Syllable Onsets Clusters and Adjuncts in Acquisition Research Article
Research Article  |   June 01, 1999
Syllable Onsets
 
Author Affiliations & Notes
  • Judith A. Gierut
    Indiana University Bloomington
  • Contact author: Judith A. Gierut, PhD, Department of Speech and Hearing Sciences, 200 South Jordan Avenue, Indiana University, Bloomington, IN 47405.
    Contact author: Judith A. Gierut, PhD, Department of Speech and Hearing Sciences, 200 South Jordan Avenue, Indiana University, Bloomington, IN 47405.×
  • Corresponding author: E-mail: gierut@indiana.edu
Article Information
Development / Attention, Memory & Executive Functions / Speech, Voice & Prosody / Language / Research Articles
Research Article   |   June 01, 1999
Syllable Onsets
Journal of Speech, Language, and Hearing Research, June 1999, Vol. 42, 708-726. doi:10.1044/jslhr.4203.708
History: Received April 22, 1998 , Accepted October 26, 1998
 
Journal of Speech, Language, and Hearing Research, June 1999, Vol. 42, 708-726. doi:10.1044/jslhr.4203.708
History: Received April 22, 1998; Accepted October 26, 1998

The Sonority Sequencing Principle is a presumed universal that governs the permissible sequences of consonants within syllables. In two single-subject experiments, we evaluated this principle as applied to the acquisition of onset clusters and adjuncts by children exhibiting functional phonological delays (age in years;months: 3;2 to 7;8). Experiment 1 tested the hypothesis that children abide by the Sonority Sequencing Principle in development, such that the occurrence and use of marked true clusters implies unmarked clusters, but not vice versa. This claim was validated, in part, by the gradient generalization learning patterns of children who were taught marked clusters. Others who were taught unmarked clusters exhibited limited learning characteristic of within-class generalization, with apparent gaps in sonority sequencing. Experiment 2 examined the role of adjunct sequences /sp, st, sk/, whose markedness status is questionable given their violation of the Sonority Sequencing Principle. Results indicated that children learned adjuncts consistent with patterns of within-class generalization, thereby supporting the view that these sequences are unmarked in structure. Experimental findings are integrated in discussion of the representation of onset clusters and their course of emergence in phonological acquisition relative to the Sonority Sequencing Principle.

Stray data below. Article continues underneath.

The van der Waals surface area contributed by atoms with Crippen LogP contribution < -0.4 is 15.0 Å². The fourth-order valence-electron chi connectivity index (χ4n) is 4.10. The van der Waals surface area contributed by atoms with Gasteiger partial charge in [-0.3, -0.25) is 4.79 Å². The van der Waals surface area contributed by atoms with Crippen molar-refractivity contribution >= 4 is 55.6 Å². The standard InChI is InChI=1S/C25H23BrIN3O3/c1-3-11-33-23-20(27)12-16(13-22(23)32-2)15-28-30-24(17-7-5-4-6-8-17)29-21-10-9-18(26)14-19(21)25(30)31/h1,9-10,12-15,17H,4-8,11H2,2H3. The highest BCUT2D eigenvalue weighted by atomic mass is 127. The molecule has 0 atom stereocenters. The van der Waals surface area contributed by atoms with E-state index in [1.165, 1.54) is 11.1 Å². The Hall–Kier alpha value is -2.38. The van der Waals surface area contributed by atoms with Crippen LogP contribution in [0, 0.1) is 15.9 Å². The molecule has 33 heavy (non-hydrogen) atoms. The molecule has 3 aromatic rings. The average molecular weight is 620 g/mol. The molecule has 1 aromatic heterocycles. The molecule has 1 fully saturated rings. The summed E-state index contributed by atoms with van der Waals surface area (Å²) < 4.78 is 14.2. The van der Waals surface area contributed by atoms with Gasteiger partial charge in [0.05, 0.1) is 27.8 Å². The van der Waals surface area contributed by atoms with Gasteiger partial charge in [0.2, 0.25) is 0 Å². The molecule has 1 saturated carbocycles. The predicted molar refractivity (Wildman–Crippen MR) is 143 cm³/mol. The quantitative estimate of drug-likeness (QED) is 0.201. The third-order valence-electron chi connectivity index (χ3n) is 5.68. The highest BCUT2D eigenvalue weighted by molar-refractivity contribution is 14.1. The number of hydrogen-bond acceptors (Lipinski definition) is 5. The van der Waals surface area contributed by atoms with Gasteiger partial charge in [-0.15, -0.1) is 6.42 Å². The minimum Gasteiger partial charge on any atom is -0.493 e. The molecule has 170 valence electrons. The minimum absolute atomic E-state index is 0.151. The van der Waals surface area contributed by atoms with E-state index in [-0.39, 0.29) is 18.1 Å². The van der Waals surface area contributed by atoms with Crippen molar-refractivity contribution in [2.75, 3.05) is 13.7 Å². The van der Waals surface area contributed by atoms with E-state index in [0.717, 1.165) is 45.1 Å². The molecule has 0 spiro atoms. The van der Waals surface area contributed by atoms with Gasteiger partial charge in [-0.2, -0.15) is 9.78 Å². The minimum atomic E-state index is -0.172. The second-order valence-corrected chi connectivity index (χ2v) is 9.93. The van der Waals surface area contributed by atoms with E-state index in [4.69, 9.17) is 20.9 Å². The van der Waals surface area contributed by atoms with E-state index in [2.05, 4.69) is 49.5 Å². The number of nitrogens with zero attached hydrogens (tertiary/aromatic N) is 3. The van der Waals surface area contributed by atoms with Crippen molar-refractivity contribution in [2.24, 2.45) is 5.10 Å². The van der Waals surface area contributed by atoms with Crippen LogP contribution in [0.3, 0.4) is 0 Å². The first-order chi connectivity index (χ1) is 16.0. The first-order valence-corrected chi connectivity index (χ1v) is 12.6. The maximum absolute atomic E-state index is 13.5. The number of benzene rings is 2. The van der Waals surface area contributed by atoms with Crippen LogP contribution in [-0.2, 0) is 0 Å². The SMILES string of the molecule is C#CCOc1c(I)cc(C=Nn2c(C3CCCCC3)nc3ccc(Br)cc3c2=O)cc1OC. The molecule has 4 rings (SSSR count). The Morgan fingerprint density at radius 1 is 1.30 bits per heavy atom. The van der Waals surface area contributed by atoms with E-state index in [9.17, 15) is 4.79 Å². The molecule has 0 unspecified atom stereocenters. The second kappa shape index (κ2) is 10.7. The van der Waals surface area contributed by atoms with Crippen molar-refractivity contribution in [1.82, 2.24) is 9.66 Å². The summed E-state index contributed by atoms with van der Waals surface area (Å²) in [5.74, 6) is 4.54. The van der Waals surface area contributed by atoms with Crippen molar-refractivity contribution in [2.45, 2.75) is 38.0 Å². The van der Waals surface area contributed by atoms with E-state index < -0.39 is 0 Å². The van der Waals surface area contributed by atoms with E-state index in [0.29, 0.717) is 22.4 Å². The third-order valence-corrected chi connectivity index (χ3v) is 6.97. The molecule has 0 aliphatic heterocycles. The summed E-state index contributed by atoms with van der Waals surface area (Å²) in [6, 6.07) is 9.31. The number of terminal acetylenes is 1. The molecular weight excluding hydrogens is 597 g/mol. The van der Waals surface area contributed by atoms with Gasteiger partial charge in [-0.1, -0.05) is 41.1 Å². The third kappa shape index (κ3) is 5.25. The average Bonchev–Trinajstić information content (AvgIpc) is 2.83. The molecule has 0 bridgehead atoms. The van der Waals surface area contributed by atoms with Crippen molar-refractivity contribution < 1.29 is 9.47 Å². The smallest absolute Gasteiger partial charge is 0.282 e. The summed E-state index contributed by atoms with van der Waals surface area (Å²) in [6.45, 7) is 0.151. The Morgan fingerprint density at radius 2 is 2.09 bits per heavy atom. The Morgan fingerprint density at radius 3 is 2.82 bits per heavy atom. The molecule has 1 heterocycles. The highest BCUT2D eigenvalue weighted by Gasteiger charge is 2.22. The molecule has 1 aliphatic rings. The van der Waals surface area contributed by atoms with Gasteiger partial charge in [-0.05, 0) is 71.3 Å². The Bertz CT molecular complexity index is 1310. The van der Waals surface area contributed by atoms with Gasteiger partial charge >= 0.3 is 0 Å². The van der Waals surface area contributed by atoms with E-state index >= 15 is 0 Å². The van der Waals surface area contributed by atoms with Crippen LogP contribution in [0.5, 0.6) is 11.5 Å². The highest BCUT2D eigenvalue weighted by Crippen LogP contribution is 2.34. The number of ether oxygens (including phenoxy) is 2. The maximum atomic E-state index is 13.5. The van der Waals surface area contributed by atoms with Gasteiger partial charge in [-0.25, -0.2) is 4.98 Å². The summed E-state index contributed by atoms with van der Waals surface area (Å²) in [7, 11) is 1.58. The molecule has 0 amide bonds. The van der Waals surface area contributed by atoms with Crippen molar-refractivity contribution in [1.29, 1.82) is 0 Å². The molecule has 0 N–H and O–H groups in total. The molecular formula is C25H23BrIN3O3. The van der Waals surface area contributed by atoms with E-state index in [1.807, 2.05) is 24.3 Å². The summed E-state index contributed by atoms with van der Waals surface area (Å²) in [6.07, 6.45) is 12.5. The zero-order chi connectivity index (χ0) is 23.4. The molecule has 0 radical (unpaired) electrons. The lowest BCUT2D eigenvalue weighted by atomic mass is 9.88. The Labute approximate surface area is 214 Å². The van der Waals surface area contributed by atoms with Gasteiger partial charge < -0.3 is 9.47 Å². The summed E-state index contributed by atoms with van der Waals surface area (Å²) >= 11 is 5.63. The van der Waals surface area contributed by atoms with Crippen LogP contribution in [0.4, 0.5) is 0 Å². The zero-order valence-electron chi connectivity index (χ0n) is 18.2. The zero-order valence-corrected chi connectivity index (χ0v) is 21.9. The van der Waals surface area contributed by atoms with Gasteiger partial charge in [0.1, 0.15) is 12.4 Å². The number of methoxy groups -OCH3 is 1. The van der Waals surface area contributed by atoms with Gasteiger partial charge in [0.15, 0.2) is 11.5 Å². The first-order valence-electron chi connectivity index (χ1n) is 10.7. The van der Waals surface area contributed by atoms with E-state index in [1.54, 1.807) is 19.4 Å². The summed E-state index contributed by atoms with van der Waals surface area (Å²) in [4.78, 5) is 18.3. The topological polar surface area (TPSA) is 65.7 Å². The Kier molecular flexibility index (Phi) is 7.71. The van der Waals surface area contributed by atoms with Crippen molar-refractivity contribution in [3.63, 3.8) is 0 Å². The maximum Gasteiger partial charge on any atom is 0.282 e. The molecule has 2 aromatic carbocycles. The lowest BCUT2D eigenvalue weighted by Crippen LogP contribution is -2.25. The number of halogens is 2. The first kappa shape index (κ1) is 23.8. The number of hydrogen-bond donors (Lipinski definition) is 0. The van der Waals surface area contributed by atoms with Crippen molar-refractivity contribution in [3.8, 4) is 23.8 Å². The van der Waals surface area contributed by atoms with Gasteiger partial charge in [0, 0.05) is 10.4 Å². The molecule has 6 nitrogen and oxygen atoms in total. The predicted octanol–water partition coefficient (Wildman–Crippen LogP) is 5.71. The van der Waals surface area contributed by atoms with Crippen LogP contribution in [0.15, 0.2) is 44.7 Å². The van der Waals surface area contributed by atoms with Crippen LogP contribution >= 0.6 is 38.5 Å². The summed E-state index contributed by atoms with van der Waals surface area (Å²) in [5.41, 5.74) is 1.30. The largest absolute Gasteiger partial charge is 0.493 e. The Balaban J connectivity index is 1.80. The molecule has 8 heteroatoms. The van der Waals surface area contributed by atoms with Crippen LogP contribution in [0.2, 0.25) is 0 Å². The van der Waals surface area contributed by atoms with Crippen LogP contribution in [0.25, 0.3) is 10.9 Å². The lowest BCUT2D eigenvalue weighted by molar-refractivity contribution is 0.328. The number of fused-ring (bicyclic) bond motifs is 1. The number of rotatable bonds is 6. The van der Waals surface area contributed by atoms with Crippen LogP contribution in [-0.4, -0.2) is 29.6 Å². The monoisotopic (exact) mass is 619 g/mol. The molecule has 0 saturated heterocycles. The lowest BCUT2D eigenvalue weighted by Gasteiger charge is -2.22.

Acknowledgments
This research was supported, in part, by a grant from the National Institutes of Health DC01694 to Indiana University. Dan Dinnsen and Jessica Barlow provided helpful commentary on an earlier version of this manuscript, as did Karla McGregor and the anonymous reviewers. The following students assisted with aspects of subject recruitment and treatment, interjudge reliability, and data management: Jessica Barlow, Annette Hust Champion, Lisa Kasch, Jill Kraft, Michele Morrisette, Naëmi So, and Laura Wilbur. Portions of this paper were reported at the 1997 American Speech-Language-Hearing Association Convention and at the 1998 Boston University Conference on Language Development.
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